Making-of: the map of congress equality

24 May, 2012 (12:36) | d3, data visualization, tips | By: jerome

It's all about this map (click for interactive version)

To my datavis readers, sorry for that string of posts in French but what better data to visualize than political data, and what better time to visualize political data than election time, and what better audience for such visualizations than the folks who are asked to vote?

Like last time, though, I am writing a follow-up technical post about how I dealt with the issues of this visualization.

So anyone who ever tried to make data visualizations knows that you can hardly start without data.

My ingredients for the recipe were:

2012 presidential election results by circonscription, plus those of 2007.

Results of the previous congressional election. There were 2 files, one per round, as opposed to a flat file of députés in place (I didn’t find one that didn’t required some significant editing to be of use). Most importantly, I needed their political orientation which required some tweaking.

Matching tables between circonscriptions and cities.  From a previous project, presidential election data at the city level. Also, geo coordinates of the cities.

The data which was most painful to extract was the list of candidates. In all fairness, UMP made it easier than PS as they had them all on a page. For PS, they had a google fusion table which had this as a data source. That file required a lot of massaging. Eventually local pages of the PS site would list the candidates missing from the map (or provide alternate names). When it was up, I also used the site to check for the missing names.

Finally, I figured out the genders of all the candidates by extracting their first name and looking up all the ones I wasn’t sure about (there are quite a few unisex first names in French).

Now calculations.

There is a pretty strong statistical link between the score of a party on an election in a certain territory, and the chances of a congress candidate of the same party of winning the district.

Predicting these chances is a well-known problem known as classification  for which the textbook method is logistic regression.

All we need was the 575 districts for which I had results. We then associate the score of a party at the 2nd round of the election to whether the corresponding congress candidate got elected (1 or 0). That gives us 1150 pairs of values which we throw in the mathematical cooking pot.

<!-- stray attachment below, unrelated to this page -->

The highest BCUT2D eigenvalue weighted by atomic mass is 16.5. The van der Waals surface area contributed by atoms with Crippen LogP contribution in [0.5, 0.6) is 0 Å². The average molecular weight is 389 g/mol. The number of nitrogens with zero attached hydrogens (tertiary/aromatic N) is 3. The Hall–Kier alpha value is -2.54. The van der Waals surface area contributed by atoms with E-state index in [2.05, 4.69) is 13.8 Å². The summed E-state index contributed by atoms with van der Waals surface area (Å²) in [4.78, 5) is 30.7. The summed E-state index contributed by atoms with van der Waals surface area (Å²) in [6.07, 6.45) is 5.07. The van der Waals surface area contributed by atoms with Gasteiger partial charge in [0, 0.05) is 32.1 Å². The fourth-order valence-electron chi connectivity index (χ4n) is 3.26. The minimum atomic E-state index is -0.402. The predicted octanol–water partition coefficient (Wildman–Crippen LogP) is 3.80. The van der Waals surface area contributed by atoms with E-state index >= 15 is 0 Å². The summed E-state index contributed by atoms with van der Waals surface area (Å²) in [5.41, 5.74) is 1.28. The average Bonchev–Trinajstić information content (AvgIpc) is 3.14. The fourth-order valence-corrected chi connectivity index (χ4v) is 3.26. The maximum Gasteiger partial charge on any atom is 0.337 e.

And what we get is the following formula:

where x is the score in the previous election (between 0 and 1).  As you can see when x gets close to 0, the denominator becomes a very large number and the probability quickly drops to virtually nothing, and converserly when x gets close to 1, the denominator becomes very close to 1 so the probability rises up to 1 equally fast.

With this and that in place, it is possible to come up with a reasonable estimation of the chances of any candidate based on the recent results. As an aside, the current Prime Minister has renewed the tradition started by his predecessor to ask ministers to seek office and to force them to step down if they fail to win their district. As a result, 24 out of the 37 ministers are campaigning. Out of those 24, 2 are taking very serious risks according to this model: Marie-Anne Carlotti and Benoît Hamon.

Finally, geography.

In an ideal world, there will be an abundance of geoJSON files describing France and its many administrative entities. Usable data must exist somewhere, because the maps on have all been generated (by Raphael.js says the source code). If I’m doing another project on these elections I might reverse engineer the shape of the maps to extract the coordinates.

Without a dataset, the work of drawing the boundaries of 577 districts is just huge. However, accuracy is not required as I’m only putting the districts on a map so people can look up where they live or places they know. In my previous work in order to let users change the composition of the districts, I wanted to be rigorous in the placement of everything but here we can live with imperfection.

So I am using the same principle as I did: voronoi tesselation.

For each district I am picking the largest city, for which I have the coordinates. But most large cities belong to several districts. So I am adding random noise to each point. Then, I am drawing shapes around them.

That would normally fill a rectangle, so in order to make it look like France, I have drawn a clipping mask on top of it (that, I’ve done by hand, picking coordinates of the outline of France).

That about wraps it up!


Comment from oscar6echo
Time January 4, 2013 at 3:09 am

In case it is still relevant.
You can get a shape file a country’ administrative areas from For France, at least, it very accurately gives 5 (!) admin levels (region, departement, and then I don’t know…) You can then simplify (if necessary) it using (~80% reduction is hardly visible), and turn it to a geoJSON/totpoJSON file with ogr2ogr (cf
Hope this helps.

Comment from mehmet alp
Time February 8, 2013 at 10:22 am

thank you.. great tutorial.

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